Edward's is a tale of the struggle to keep his spirit alight and strive for his freedom while faced with the certainty of a life spent under lock and key. This memoir catalogs the trials, struggles and existential crisis of an imprisoned hamster. The tragic hero wrestles (as we all do) with who he is, what he truly craves from life and searches for meaning from the confines of his hamster-y oubliette. Edward's struggle to find a connection and beauty in this wire-bound world that we call life–and he calls his cage. This tale of hope is at once inspirational and heartbreaking.— Chris's Staff Picks
The darkly comic musings of a deeply thoughtful rodent—the perfect gift for pet lovers and anguished existentialists of all ages.
Edward is a hamster—yet he contains multitudes. Trapped in a cage with a wheel that taunts him with its meaninglessness, Edward records the existential ennui that is the sum of his short life. His diary is an extraordinary work, filled with profound meditations on the nature of captivity, the emptiness of life, and the irrational will to live. This dark, pithy, irresistibly witty diary, with illustrations by acclaimed artist Miriam Elia, makes the perfect gift for anyone on your holiday list. It won’t take long before readers recognize that Edward is not just a hamster—he is a state of mind.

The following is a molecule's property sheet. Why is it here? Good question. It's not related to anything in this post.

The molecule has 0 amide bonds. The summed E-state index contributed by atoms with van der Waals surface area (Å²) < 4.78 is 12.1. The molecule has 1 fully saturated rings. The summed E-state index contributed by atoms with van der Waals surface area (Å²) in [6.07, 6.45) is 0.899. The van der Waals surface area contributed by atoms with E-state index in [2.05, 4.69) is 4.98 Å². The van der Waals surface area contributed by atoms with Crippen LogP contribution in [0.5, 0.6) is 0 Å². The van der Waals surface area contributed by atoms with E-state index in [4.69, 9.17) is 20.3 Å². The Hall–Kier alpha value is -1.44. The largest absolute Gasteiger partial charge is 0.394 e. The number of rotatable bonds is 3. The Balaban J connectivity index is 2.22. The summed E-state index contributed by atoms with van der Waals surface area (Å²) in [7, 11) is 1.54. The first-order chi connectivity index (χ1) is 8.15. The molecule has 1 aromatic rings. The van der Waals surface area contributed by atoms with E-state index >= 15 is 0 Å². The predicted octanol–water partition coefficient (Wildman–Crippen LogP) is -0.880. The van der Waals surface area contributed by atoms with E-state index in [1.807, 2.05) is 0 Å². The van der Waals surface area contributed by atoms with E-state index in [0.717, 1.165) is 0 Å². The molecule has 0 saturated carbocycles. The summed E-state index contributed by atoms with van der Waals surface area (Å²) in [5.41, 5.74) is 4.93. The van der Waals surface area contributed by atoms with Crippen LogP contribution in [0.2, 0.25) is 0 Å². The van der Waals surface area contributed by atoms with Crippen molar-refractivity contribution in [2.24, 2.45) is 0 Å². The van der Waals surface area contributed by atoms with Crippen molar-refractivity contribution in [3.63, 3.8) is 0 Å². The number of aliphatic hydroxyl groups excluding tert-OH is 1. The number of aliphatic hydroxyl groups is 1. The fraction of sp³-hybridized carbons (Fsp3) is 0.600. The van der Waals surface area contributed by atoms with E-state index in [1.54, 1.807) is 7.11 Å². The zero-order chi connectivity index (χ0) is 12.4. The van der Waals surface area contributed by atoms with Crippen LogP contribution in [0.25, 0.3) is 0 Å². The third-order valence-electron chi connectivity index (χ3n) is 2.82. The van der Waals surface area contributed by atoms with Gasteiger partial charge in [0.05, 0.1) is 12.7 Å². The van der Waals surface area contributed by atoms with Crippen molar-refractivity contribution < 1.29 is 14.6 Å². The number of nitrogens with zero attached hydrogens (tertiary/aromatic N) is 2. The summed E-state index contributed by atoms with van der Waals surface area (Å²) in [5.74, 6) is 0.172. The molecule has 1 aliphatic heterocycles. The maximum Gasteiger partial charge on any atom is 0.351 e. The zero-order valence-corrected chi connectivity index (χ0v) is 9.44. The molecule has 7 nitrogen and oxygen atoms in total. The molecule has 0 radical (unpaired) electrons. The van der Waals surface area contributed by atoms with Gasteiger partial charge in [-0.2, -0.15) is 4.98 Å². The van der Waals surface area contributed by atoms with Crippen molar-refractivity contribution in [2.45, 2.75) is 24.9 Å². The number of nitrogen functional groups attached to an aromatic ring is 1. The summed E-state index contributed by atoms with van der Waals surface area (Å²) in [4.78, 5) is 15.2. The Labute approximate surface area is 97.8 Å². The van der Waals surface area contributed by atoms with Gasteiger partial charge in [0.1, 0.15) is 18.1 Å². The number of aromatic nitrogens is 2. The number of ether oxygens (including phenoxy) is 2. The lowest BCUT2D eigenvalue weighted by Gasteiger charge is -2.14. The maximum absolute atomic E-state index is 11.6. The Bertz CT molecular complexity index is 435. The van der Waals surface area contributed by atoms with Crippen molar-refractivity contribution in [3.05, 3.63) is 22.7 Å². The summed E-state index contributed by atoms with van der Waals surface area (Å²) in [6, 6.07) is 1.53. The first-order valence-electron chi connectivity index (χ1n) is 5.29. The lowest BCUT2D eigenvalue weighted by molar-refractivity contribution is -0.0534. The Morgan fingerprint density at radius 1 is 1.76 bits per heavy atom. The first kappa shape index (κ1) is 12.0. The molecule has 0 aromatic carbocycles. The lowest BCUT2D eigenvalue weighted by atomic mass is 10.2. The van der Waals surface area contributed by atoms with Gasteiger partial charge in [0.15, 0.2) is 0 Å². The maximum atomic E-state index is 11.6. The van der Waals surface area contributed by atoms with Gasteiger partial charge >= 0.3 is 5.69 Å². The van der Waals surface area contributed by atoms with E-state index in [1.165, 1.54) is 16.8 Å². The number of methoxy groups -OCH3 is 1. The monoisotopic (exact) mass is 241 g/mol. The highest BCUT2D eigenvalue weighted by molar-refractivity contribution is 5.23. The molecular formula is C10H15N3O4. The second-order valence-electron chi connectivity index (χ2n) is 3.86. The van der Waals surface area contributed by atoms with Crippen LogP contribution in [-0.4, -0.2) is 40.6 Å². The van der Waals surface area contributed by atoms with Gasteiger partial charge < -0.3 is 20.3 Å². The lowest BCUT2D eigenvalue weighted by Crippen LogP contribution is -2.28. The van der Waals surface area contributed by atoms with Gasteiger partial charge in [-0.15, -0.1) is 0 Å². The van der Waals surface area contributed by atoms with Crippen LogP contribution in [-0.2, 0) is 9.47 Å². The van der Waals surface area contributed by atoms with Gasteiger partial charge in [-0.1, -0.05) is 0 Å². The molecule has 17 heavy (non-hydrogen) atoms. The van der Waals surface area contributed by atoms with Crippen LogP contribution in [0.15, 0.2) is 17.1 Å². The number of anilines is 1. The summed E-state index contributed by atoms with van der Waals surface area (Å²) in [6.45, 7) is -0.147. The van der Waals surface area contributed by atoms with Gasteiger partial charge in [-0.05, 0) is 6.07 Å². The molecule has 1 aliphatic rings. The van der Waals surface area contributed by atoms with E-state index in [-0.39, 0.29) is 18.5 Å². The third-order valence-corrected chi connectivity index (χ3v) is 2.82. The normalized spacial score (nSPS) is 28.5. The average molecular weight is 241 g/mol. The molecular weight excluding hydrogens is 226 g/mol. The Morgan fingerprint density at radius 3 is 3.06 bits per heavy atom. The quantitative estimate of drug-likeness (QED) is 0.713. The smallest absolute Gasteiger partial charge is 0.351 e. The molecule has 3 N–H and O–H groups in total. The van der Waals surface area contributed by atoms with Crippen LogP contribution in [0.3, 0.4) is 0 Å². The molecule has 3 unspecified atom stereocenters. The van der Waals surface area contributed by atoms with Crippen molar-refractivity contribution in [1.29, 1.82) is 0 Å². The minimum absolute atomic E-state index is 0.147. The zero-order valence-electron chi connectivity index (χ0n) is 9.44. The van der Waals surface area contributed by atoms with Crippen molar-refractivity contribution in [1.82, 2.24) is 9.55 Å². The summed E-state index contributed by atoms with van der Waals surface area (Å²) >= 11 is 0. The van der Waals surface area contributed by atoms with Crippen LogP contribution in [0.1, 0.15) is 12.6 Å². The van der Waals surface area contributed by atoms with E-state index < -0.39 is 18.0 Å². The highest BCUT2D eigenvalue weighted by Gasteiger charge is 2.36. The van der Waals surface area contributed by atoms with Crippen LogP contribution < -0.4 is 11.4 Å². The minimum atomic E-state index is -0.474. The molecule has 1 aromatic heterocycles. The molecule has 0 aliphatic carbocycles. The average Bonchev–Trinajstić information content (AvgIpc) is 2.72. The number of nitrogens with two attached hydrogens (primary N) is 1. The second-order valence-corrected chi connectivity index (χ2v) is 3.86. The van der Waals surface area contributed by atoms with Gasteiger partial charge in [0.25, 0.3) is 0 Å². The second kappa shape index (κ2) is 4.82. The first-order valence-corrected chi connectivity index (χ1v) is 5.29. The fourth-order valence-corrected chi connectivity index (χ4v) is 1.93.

This irreverant, illustrated gift book is perfect for: • White elephant gifts • Gag gifts • Funny gifts • Gifts for coworkers • Office gifts • Gifts for men • Gifts for women
About the Author
Miriam Elia and Ezra Elia are a sister-and-brother creative team. They have collaborated on a number of projects for BBC Radio, the Tate Gallery, FUN magazine, and Tiger Aspect.
"We all live in a cage of our own making. Edward the Hamster, during his short, uneventful life, expressed that truth better than any philosopher since Camus. No, wait. Not Camus. Sartre? No, I’ve got it. Kafka. Yeah. It’s like Kafka woke up one morning transformed into a small hamster. "
“[A] wicked little book… Actually quite funny, if you like dark.”—Library Journal
“Fans of Henri, the existentialist cat of Internet fame, will probably fall even harder for diarist Edward the Hamster's brief, pocket-sized belles lettres.”—Village Voice